Research ArticleSpinal Cord Injury

Acute hyperglycemia impairs functional improvement after spinal cord injury in mice and humans

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Science Translational Medicine  01 Oct 2014:
Vol. 6, Issue 256, pp. 256ra137
DOI: 10.1126/scitranslmed.3009430

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Treating Hyperglycemia After Spinal Cord Injury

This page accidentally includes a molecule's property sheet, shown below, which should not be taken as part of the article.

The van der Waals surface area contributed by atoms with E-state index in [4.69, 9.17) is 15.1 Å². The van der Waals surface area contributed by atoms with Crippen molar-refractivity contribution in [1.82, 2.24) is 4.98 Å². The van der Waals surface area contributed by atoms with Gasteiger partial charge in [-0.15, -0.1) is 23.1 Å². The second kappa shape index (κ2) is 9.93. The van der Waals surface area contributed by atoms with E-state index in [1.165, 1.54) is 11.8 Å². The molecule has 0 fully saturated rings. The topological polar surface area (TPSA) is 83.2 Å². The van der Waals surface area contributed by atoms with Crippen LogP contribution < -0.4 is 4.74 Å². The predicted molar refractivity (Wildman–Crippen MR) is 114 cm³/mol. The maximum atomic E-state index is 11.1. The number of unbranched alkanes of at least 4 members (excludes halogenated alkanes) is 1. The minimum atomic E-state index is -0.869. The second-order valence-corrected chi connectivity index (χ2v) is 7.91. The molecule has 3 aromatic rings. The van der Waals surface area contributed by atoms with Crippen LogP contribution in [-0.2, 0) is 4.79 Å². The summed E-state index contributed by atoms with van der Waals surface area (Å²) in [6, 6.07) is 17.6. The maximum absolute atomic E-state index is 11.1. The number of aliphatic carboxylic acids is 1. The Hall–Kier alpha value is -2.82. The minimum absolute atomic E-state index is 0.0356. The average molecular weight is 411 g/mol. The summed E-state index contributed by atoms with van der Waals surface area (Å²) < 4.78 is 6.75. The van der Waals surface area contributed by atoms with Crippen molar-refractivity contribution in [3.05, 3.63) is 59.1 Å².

Spinal cord injury is a devastating disorder for which the identification of exacerbating factors is urgently needed. Kobayakawa et al. now report that acute hyperglycemia after spinal cord injury is an independent risk factor for poor functional outcome. They demonstrate that resident immune cells called microglia become overactivated after spinal cord injury when blood glucose concentrations are too high. This resulted in exacerbation of the inflammatory response and poor pathological and functional outcomes in mice and in humans with spinal cord injury. In contrast, manipulating blood glucose concentrations rescued poor functional outcomes after acute spinal cord injury in mice. These results suggest that glycemic control may be needed to improve recovery after acute spinal cord injury in human patients.